Wednesday, February 03, 2016


When I was last in Addis, I set out looking for non-touristy art spots, i.e. avoiding the Mankushes and Asnis, etc. Turns out, that's a bit tricky.

Some habeshoch deflected me with, "ayee ... yihen'ma ferenj meTeyeq new". Ere!?

Finally somebody called somebody who recommended Habesha Art Studio, which turned out to be pretty close to Asni Gallery. TripAdvisor tells me that neighborhood is called Kebena (lekas Qebena iza new?!) I was obviously told directions as "Ras Amba Hotel aTegeb", which worked like a charm.

So I went to see Habesha Art Studio with a friend. You've to go down this tiny road, and down a korekonch. My friend opted to park his car while we were still in the paved section. We walked a some few meters off the paved street and knocked and knocked, at a gate labeled the gallery. Finally somebody opened the gate into what seemed like a regular residential compound, albeit a bit rustic.

To our left were a circle of people who all either stared us down (we did knock incessantly), or were bored by whatever discussion had ensued prior to our arrival, and reveled in the distraction we generously offered. I suspect the former.

We pressed on. I was thinking the whole thing had a bohemian feel to it. Past the circular assembly, we were guided into a dark room (how do they paint in there?) filled and lined with paintings in no particular order. It clearly wasn't meant for display. The kicker though was this ferenj lady discussing 'artistic expressions' and what not at the far corner with a guy who appeared to be one of the artists. All that digging and I find yet another tourist spot? Fail, Tobian, fail!

In any case, I should confess, I'm not a very artistically refined person. Consequently, the greatness of the artworks escaped me. This (bottom left)  was the painting (or something very similar) the artist had in front of him that day.

We were baffled.  We were told some of the artworks in there weren't for sale, as they were about to go on tour (oh wow?) The rest of the stuff wasn't priced, so when they offered to call another artist to help us we told them not to waste his time on our account, and departed. Weeks later, while on board my ET flight back, I was to browse through my Selamta and have my eyes pop when I came across a painting in style of those artworks destined for tour. The artist, I found out, is called Dawit Abebe (top right...his 'fro itself is a work of art iko). Among other tours, he's scheduled to show his work in Cape Town in 2016. Mad props, good man! Sorry I wasn't able to appreciate your work, but wish you success.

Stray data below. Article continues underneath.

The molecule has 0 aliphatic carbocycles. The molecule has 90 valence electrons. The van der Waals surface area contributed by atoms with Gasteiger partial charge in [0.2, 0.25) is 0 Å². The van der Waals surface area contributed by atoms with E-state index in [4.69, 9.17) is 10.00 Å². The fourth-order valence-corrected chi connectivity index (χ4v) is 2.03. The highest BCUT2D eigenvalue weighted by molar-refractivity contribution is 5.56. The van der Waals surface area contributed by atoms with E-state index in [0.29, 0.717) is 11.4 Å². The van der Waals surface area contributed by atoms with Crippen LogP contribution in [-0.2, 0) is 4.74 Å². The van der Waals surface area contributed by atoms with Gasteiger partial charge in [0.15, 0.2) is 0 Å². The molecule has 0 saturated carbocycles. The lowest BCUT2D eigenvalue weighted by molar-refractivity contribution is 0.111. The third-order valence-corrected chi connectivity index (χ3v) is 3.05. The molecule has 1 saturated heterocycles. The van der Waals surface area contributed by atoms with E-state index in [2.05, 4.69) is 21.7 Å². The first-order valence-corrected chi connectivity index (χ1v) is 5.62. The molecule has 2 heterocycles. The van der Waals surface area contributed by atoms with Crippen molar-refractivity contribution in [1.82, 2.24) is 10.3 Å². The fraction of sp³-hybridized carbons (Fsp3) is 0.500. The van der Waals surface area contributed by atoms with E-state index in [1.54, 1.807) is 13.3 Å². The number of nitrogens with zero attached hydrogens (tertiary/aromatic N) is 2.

After the Habesha Art Studio stop, I caved and went to Mankush. I didn't like most of the art there either but I totally fell in love with the work of a person who signs 'Dimetros'. S/he paints typical Ethiopian town scenes with vaguely defined shapes of people who I imagine to be draped in neTelas. In one painting, I was convinced the scene was from Harar, even though I've never been there. The collection at the gallery were either warm (red/brown hue) or cold (blue, like the ones below), but somehow gave the impression they were all morning scenes. So I looked up Dimetros, and below are some paintings I was able to find from Ethiopian Artisans.

Alas, I was buying art for somebody else (their pick!) and didn't end up buying Dimetros' art either. But when I next plan to buy art for myself, I will sure be on the hunt!

p.s. Price range I was quoted for Dawit Abebe's work was ~25,000 Birr, and Dimetros for ~7,000 Birr. Min? I'm sure we all have worse ways of spending money.

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